Bees in your home

Every year, and in particular in the months of May and June, bees can appear in homes and they are not always welcome!

There are many types of bees in the UK. From honeybees (1 species) to bumble bees (24 species) to solitary bees (about 250 species) and that is before you start on the 7,000 species of wasps! Very often their presence can be tolerated by the residents of properties and come the colder weather their numbers will die down until, in the case of the bumblebees, it is the queen bee(s) who will hibernate until the following Spring.

However, this is not so with the honeybee which uses stored honey to over-winter. The colony can then continue in the Spring with the queen laying up to 2,000 eggs per day to build it up again (between 30,000 and 50,000).

Bees will find their ways into any suitable nook or cranny in the structure of the building including the roof (flat roofs are a favourite!) and chimneys. Over the last few years I have been involved in collecting colonies of honeybees from the flat roof of a cricket pavilion, two colonies from the timber clad walls of a pig shed (about to be demolished) and more recently trying to tempt colonies from the walls of two buildings in Bury St Edmunds (alas not successfully, probably because it is the “wrong time” of year for swarming and the colonies were perfectly happy where they were)!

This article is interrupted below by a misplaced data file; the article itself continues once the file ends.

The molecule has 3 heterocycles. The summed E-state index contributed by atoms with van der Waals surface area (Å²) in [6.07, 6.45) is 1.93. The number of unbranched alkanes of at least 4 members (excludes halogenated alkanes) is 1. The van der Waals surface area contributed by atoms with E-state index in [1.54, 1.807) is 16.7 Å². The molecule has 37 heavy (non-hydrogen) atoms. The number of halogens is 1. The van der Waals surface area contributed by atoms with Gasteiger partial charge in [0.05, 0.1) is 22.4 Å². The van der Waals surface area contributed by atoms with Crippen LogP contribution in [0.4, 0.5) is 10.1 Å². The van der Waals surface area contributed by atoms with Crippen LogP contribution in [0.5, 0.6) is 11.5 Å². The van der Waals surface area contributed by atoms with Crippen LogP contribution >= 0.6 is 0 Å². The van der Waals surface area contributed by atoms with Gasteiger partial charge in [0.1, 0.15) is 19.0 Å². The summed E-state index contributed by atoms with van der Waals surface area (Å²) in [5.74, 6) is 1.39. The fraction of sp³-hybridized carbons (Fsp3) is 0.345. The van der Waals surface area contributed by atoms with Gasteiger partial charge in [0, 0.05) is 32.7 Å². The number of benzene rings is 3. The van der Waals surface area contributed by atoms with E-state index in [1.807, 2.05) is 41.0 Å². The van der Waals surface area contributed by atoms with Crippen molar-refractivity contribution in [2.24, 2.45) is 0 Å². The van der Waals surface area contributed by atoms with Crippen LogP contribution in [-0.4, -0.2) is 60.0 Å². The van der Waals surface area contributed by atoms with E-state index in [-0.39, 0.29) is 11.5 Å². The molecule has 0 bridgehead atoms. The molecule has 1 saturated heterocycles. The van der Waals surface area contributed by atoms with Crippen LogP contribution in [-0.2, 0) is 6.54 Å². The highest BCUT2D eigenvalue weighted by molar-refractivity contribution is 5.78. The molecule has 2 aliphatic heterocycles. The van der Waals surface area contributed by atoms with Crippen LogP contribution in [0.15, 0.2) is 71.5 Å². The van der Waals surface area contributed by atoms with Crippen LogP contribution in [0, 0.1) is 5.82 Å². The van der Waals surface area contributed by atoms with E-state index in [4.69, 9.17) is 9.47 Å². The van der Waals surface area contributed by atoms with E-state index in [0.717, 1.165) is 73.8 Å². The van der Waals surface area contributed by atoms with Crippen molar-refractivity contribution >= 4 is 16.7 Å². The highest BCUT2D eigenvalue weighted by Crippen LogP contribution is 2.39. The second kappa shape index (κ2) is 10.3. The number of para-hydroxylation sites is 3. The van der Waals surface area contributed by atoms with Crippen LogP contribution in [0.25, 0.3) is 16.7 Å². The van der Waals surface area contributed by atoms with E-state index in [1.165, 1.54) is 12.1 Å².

Removing bees from a building should really be left to the professionals:

who will where possible try to save the colony.

But sometimes, in simple situations, a hobbyist beekeeper can provide this service for free since a colony can be acquired and hived to the benefit of the beekeeper.

To see photos and videos of some of my exploits removing colonies from buildings take a look at my Instagram account by clicking the link:

Chris Oakes